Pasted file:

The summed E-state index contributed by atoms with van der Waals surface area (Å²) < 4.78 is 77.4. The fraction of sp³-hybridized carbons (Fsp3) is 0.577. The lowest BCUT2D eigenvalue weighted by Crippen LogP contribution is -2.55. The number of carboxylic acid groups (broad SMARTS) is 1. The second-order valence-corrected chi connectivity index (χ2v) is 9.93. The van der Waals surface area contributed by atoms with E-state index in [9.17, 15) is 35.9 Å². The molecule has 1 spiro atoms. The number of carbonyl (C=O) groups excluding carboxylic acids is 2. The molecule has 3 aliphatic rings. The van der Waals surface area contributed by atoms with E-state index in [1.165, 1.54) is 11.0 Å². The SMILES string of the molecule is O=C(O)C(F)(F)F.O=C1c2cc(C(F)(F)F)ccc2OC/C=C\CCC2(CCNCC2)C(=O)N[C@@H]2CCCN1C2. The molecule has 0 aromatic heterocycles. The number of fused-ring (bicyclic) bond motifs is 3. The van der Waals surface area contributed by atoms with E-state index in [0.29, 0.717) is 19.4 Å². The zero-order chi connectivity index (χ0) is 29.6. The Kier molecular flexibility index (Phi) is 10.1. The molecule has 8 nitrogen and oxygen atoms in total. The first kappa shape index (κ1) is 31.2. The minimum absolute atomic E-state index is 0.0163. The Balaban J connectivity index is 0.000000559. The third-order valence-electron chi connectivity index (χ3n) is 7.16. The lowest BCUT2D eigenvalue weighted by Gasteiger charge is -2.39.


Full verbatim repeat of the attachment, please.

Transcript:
The summed E-state index contributed by atoms with van der Waals surface area (Å²) < 4.78 is 77.4. The fraction of sp³-hybridized carbons (Fsp3) is 0.577. The lowest BCUT2D eigenvalue weighted by Crippen LogP contribution is -2.55. The number of carboxylic acid groups (broad SMARTS) is 1. The second-order valence-corrected chi connectivity index (χ2v) is 9.93. The van der Waals surface area contributed by atoms with E-state index in [9.17, 15) is 35.9 Å². The molecule has 1 spiro atoms. The number of carbonyl (C=O) groups excluding carboxylic acids is 2. The molecule has 3 aliphatic rings. The van der Waals surface area contributed by atoms with E-state index in [1.165, 1.54) is 11.0 Å². The SMILES string of the molecule is O=C(O)C(F)(F)F.O=C1c2cc(C(F)(F)F)ccc2OC/C=C\CCC2(CCNCC2)C(=O)N[C@@H]2CCCN1C2. The molecule has 0 aromatic heterocycles. The number of fused-ring (bicyclic) bond motifs is 3. The van der Waals surface area contributed by atoms with E-state index in [0.29, 0.717) is 19.4 Å². The zero-order chi connectivity index (χ0) is 29.6. The Kier molecular flexibility index (Phi) is 10.1. The molecule has 8 nitrogen and oxygen atoms in total. The first kappa shape index (κ1) is 31.2. The minimum absolute atomic E-state index is 0.0163. The Balaban J connectivity index is 0.000000559. The third-order valence-electron chi connectivity index (χ3n) is 7.16. The lowest BCUT2D eigenvalue weighted by Gasteiger charge is -2.39.